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Which hormones called stress hormones?

It is well known that human body is very well developed system – it is built to protect and maintain our health and well being. Most body protection mechanisms work through hormones – body produce different hormones depending on situation. For example, if we experience any kind of stress (positive or negative), body produce very specific hormones called “stress hormones” which  react immediately and help out body to overcome emotional, physical, psychological or chemical stress. Stress hormones could be interpreted as normal body response to threatening factors – factors which upset body balance. Stress hormones play significant role in regulating several body functions. Stress hormones regulate our feelings, mood, behavior, sleeping habits, hunger and appetite, happiness and/or sadness.

Usually stress hormones are released by our body in situations that are interpreted as being potentially dangerous for human body. When body “feels” any kind of danger and/or “attack”, it reacts immediately by producing stress hormones.

Main stress hormones are: Cortisol, Adrenalin and Noradrenalin. Some other hormones also can be involved in body response to stress.

Cortisol

Cortisol is a corticosteroid that is produced by the adrenal cortex in the adrenal gland in response to stress and it is used as a market to measure stress. Cortisol secretion increases in response to any kind of stress/pressure – physical (illness, trauma, abuse, surgery, temperature, fight) or psychological (anger, family abuse, problematic relations, conflicts, marriage, divorce, unemployment, imagined problems). Increased levels of cortisol could trigger high blood pressure, increased levels of blood sugars, fastened breath and heart bit. Cortisol can also inhibit the immune system.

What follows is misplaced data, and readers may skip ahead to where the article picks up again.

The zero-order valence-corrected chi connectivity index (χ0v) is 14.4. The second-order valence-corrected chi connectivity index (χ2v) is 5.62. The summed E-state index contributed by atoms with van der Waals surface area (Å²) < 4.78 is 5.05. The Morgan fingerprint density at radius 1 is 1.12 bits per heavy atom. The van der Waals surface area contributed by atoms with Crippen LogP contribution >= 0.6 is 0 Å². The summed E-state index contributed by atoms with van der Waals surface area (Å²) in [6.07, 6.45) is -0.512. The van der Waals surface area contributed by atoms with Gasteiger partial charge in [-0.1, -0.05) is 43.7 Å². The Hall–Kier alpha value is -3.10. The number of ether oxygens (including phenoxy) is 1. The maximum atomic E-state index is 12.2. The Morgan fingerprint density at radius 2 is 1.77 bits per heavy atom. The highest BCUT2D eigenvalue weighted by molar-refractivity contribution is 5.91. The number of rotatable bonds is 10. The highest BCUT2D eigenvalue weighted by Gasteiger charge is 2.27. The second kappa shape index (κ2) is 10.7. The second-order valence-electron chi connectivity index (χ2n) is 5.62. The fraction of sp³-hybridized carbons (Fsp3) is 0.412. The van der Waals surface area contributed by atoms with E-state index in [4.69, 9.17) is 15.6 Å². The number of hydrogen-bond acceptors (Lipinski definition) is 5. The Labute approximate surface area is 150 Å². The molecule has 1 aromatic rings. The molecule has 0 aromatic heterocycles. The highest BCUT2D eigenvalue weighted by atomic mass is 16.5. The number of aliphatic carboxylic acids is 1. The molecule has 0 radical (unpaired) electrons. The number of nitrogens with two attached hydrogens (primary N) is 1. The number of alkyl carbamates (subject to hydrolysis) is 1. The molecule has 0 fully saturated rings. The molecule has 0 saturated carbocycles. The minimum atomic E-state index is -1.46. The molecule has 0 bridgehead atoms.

Stress Hormones

Adrenaline

Adrenalin is a stress hormone which is also produced during stress – even actually a little bit earlier (when the body feels the danger and prepares for adequate response). Human body is changing the level of adrenalin in anticipation of danger – it is a part of well known “fight or flight” body response – response that prepares the body to “fight” or “flee” from any kind of threat.

Adrenaline is released from the adrenal glands when the body believes it is involved in a stressful situation. When “fight or flight” response is activated, adrenaline (together with noradrenaline and cortisol) is released into the bloodstream which is triggering dramatic changes in our body – breathing is fastening, blood is moving into muscles and limbs, immune system is mobilizing, vision is sharpening, impulses are becoming quicker and whole body becoming prepared for any kind of stress (physical, emotional, psychological, chemical).

Noradrenaline (norepinephrine)

Noradrenalin is one of stress hormones – it is a catecholamine that functions both as a hormone and neurotransmitter. Noradrenalin is released from the adrenal glands into the blood.

As a stress hormone, noradrenalin affects those parts of the brain that are responsible for attention and responding to actions. Noradrenalin forms the basis of the “fight or flight” body stress response by directly increasing the heart rate, stimulating the release of glucose from stored energy and enhancing the supply of blood to skeletal muscles.


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